I did wake up with another migraine, but it went away and hasn’t come back. My morning crier came back, and true to his word, wasn’t scared, and didn’t cry at all. He even rode the bus to school with no troubles. My end-of-the-morning crier, on the other hand, started crying as soon as his sister left him in our room, and he cried on and off for the rest of the morning. When he wasn’t crying, he was talking non-stop to my assistant teacher, who is fluent in Spanish. Later she said he might have OCD, because he would obsess about one little thing after another. (“I want to go home. I want my mommy and daddy. Is it time for the bus? Can I go home on the bus now to my mommy and daddy? What bus do I get on? Does my teacher know what bus is mine? I live at number four. Does the bus driver know that? Is it on my bus tag? Does it say four? Do you know? Can we go look at my bus tag right now? It needs to say four. Does it say four?” and so on.) But even he had a few quiet, content moments.
Everyone seems like they understand at least some of what I’m saying, which is impressive, since only three of my students are native English speakers. They are already starting to learn how to walk in a line, without seeming like I’m trying to herd puppies. They are learning to ask “can I get some water?” instead of just walking out of the room, and they are learning a little bit about how to clean up, how to wash hands, and where the bathroom is.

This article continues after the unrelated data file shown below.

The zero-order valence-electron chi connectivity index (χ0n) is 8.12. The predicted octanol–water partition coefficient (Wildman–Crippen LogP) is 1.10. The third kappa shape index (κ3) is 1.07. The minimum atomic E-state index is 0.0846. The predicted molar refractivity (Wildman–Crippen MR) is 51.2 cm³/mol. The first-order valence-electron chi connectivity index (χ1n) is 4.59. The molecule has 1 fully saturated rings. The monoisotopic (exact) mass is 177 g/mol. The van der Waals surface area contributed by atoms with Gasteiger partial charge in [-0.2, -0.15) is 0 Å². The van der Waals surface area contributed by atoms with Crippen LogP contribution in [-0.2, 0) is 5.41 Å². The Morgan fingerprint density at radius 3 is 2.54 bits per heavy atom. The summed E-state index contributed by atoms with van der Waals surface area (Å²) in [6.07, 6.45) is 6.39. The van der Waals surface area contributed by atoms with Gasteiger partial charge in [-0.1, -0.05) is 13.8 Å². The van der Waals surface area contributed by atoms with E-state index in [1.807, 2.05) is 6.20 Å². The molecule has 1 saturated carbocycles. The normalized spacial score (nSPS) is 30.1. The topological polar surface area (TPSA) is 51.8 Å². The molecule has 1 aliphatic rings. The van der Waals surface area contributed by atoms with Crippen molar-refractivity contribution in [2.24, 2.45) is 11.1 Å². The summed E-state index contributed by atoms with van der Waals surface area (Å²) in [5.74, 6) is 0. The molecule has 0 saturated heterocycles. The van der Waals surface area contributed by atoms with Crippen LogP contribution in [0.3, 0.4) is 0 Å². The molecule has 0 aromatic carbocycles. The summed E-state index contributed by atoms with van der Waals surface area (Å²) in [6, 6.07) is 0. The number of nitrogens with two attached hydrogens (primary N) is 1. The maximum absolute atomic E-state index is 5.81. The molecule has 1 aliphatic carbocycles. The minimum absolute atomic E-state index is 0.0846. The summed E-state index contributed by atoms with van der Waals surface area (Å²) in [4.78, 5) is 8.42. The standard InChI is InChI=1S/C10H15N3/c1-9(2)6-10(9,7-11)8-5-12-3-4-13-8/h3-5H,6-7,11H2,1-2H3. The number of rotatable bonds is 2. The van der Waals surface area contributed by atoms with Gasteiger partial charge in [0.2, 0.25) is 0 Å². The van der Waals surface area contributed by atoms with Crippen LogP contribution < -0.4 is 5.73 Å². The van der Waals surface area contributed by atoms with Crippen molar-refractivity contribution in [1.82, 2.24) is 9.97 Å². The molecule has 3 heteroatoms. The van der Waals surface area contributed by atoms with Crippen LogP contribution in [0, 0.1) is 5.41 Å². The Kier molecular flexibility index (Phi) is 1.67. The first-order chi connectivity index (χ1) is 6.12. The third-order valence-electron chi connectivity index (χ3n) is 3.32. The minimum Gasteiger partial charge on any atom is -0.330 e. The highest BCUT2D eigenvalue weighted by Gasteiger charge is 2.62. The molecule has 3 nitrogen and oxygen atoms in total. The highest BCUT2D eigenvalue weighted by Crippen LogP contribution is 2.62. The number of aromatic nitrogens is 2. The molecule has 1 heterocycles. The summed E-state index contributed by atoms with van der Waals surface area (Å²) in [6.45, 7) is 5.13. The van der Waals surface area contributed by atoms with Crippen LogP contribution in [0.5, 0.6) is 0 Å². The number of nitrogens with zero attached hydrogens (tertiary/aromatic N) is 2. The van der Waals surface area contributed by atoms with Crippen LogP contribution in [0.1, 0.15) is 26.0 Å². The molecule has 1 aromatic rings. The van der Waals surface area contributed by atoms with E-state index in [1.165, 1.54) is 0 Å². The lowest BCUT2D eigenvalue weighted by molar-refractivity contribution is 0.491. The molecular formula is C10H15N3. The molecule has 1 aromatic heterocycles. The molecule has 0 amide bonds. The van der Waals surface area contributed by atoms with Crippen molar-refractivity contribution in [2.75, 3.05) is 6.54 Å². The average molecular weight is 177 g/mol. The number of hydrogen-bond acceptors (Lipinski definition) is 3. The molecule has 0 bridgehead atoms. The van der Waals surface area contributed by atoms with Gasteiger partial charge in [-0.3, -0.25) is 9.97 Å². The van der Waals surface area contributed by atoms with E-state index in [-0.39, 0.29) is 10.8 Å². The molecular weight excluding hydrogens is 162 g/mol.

They are sweet, and they are lovely, and they are mine. It will be another good year.
We had time for a nice long recess, which they loved, and they got in line much more quickly this time. When we went in, one boy’s mother walked along with us. One of the other boys, realizing she must speak Spanish, started chatting to her. I asked for a translation, and she said, “He says I should see the class, it is very beautiful. And clean.” That put a smile on my face.
Our classroom is very beautiful. And clean.